We do, of course, have One who has gone before”
There is no alternative to these times. They develop our character and mold our calling. We have to go through a sifting process whereby God alone is the object of our desires, passions, and motives to serve. This process culminates in the refiner’s fire, where all the impurities are painfully burned from the metal until eventually there is the prize of pure, undefiled gold. I say these words not as one who has acquired this undefiled status but as one who is still being tried by the fire.
We do, of course, have One who has gone before. Jesus was despised and rejected. He did not manage his aloneness as super-God. No, he asked the disciples three times to stay awake with him as he pled for mercy. He screamed out in agony, My God, my God, why have you forsaken me?”(Matt. 27:46), while the crowds looked on in shame and mocked this pitiful, naked criminal who went about claiming to be God. Three times he asked his friend Peter, Do you really love me?”(John 21:15–17). Denied that love at his most vulnerable hour, Jesus pursued their friendship even after his resurrection.1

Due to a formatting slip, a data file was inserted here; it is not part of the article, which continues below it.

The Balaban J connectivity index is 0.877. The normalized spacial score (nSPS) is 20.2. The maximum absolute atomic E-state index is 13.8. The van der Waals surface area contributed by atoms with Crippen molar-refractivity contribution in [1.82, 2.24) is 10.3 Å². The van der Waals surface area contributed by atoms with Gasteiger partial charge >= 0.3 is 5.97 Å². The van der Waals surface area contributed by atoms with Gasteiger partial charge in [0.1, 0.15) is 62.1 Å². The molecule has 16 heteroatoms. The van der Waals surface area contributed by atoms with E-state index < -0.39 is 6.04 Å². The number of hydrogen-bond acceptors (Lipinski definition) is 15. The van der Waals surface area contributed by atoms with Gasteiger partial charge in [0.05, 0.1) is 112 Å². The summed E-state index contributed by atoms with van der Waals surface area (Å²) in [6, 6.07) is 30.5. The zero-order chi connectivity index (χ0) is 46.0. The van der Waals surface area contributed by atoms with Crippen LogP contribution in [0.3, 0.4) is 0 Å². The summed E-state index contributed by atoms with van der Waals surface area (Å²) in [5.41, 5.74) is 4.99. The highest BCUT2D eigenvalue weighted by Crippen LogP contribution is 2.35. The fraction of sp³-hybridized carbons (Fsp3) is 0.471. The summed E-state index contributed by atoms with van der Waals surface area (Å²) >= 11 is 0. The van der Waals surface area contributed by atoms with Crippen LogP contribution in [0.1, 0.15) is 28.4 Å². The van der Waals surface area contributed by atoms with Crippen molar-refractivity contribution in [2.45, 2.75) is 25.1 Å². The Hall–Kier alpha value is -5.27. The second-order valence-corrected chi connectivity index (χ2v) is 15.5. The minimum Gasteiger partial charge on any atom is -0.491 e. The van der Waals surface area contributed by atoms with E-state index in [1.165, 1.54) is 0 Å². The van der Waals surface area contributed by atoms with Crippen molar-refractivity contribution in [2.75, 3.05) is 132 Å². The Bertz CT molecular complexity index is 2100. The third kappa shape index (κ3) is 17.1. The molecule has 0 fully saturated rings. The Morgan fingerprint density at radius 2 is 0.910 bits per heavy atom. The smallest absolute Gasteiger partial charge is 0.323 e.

Perkins, John (1993-07-01). Beyond Charity: The Call to Christian Community Development (pp. 175-176). Baker Publishing Group. Kindle Edition.↩